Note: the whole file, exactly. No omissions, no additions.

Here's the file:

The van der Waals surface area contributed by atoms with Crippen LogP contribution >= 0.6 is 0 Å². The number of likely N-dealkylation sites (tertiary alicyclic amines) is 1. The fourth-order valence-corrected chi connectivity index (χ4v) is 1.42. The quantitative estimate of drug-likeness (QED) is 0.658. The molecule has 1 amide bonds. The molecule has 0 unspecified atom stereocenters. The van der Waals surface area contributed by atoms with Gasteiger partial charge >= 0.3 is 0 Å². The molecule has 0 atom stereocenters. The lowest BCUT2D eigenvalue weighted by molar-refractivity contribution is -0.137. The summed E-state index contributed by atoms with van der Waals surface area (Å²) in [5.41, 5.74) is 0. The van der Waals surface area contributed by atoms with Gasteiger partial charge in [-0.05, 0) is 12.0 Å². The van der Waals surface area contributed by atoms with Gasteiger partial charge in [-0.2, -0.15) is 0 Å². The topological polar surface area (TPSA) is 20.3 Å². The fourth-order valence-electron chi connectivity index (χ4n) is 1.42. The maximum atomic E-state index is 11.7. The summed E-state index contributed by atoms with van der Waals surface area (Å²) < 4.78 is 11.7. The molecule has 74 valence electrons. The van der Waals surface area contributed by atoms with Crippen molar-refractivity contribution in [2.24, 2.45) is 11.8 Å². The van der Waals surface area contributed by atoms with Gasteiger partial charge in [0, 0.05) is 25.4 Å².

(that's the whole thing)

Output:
The van der Waals surface area contributed by atoms with Crippen LogP contribution >= 0.6 is 0 Å². The number of likely N-dealkylation sites (tertiary alicyclic amines) is 1. The fourth-order valence-corrected chi connectivity index (χ4v) is 1.42. The quantitative estimate of drug-likeness (QED) is 0.658. The molecule has 1 amide bonds. The molecule has 0 unspecified atom stereocenters. The van der Waals surface area contributed by atoms with Gasteiger partial charge >= 0.3 is 0 Å². The molecule has 0 atom stereocenters. The lowest BCUT2D eigenvalue weighted by molar-refractivity contribution is -0.137. The summed E-state index contributed by atoms with van der Waals surface area (Å²) in [5.41, 5.74) is 0. The van der Waals surface area contributed by atoms with Gasteiger partial charge in [-0.05, 0) is 12.0 Å². The van der Waals surface area contributed by atoms with Gasteiger partial charge in [-0.2, -0.15) is 0 Å². The topological polar surface area (TPSA) is 20.3 Å². The fourth-order valence-electron chi connectivity index (χ4n) is 1.42. The maximum atomic E-state index is 11.7. The summed E-state index contributed by atoms with van der Waals surface area (Å²) < 4.78 is 11.7. The molecule has 74 valence electrons. The van der Waals surface area contributed by atoms with Crippen molar-refractivity contribution in [2.24, 2.45) is 11.8 Å². The van der Waals surface area contributed by atoms with Gasteiger partial charge in [0, 0.05) is 25.4 Å².